At the Zenises Foundation we believe that education is the future for children especially if they have to break the cycle of poverty. With the advancements in Artificial Intelligence (“AI”) and Robotics I was concerned whether the education that the Foundation provides to children will really prepare them for the future. In my recent trip to Silicon Valley I met with many tech insiders and posed them this question – how do we educate our children for a world where by 2035 years 40% of the jobs that will exist are not even conceived yet? Fewer workers will be needed for the jobs we have now, so children must be prepared for the jobs we cannot imagine. My basic conclusion after a week of discussions and interviews was simple. In the future there will be two types of jobs: people who tell computers what to do, and people who are told what to do by computers. So now how do I ensure that our children are the in the former half?!?
If we want our children to ‘rule the machines’ we really need to focus what makes our children individuals. We need to move on from a 19th-century, artisanal model of education — where knowledge resides with each classroom teacher — to a 21st-century personalised experience that technology can replicate on a global scale. The new model should focus on skills, not knowledge you can Google, and abilities that will be needed, whatever the workplace. So what are these abilities?
I believe that the most important things we need our children to focus on are around curiosity, passion and persistence. Rote learning needs to be done with — computers can now do this. Children need to have the interpersonal skills to work in groups, to communicate well, be creative, arrive at an answer in many different ways.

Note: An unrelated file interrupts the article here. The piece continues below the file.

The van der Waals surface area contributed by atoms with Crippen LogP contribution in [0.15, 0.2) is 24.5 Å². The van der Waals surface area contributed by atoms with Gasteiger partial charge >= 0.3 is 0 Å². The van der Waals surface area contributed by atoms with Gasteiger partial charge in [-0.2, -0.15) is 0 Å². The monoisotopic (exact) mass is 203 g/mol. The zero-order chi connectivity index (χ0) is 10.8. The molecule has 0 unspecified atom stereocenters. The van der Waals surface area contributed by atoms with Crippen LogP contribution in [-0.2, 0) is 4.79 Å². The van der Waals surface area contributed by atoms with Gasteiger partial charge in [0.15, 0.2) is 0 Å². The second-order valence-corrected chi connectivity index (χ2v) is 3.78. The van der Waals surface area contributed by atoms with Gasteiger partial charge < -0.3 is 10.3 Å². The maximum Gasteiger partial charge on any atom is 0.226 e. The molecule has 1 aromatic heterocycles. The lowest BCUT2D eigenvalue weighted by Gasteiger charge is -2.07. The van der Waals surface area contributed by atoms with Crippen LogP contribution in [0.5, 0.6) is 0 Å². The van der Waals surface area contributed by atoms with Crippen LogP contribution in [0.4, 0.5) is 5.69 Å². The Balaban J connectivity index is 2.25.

Curiosity is something innate in our children, yet something lost by most adults during the course of their life. Perhaps because we “educate” the curiosity out of our children making them “learn” things they don’t need. In a world of Google, robotics and AI, raising a child that is constantly asking questions and running “A/B Tests” can be extremely valuable. In an age of machine learning, massive data and the Internet of Things, it will be the quality of their questions that will be most important.
One of the most valuable resources our children have is an imaginative and passionate human mind. We need to ensure that we don’t “socialise” that out of them as they grow up. Children are the some of the most imaginative people on the planet. We need to help them find a passion or purpose that is uniquely theirs. Once they do that then they can imagine the world they want to live in. Their passionate mind will then help them create that world. I imagine a relatively near-term future in which robotics and AI will allow any of us, from ages 8 to 108, to easily and quickly find answers, create products or accomplish tasks, all simply by being passionate about what we imagine.
Teaching our children not to give up and to keep trying new ideas for something that they are truly passionate about achieving is extremely critical. Acceptance of failure as an integral part of this process is also key for us to inculcate in our children. I do believe that persistence is one of the most important predictors of and contributors to success. I always joke with my son about how many nights it took for Zenises to become the “overnight” success that people claim it is.
Once our children have the curiosity to ask the right questions, the passion and imagination to be able to drive them and the persistence to keep going there will be nothing that will stop them from ‘ruling the machines’. Einstein once said, “I have no special talent. I am only passionately curious.” And look what he achieved – and that was without the help of AI and Robotics. God Bless our Children – Our Future!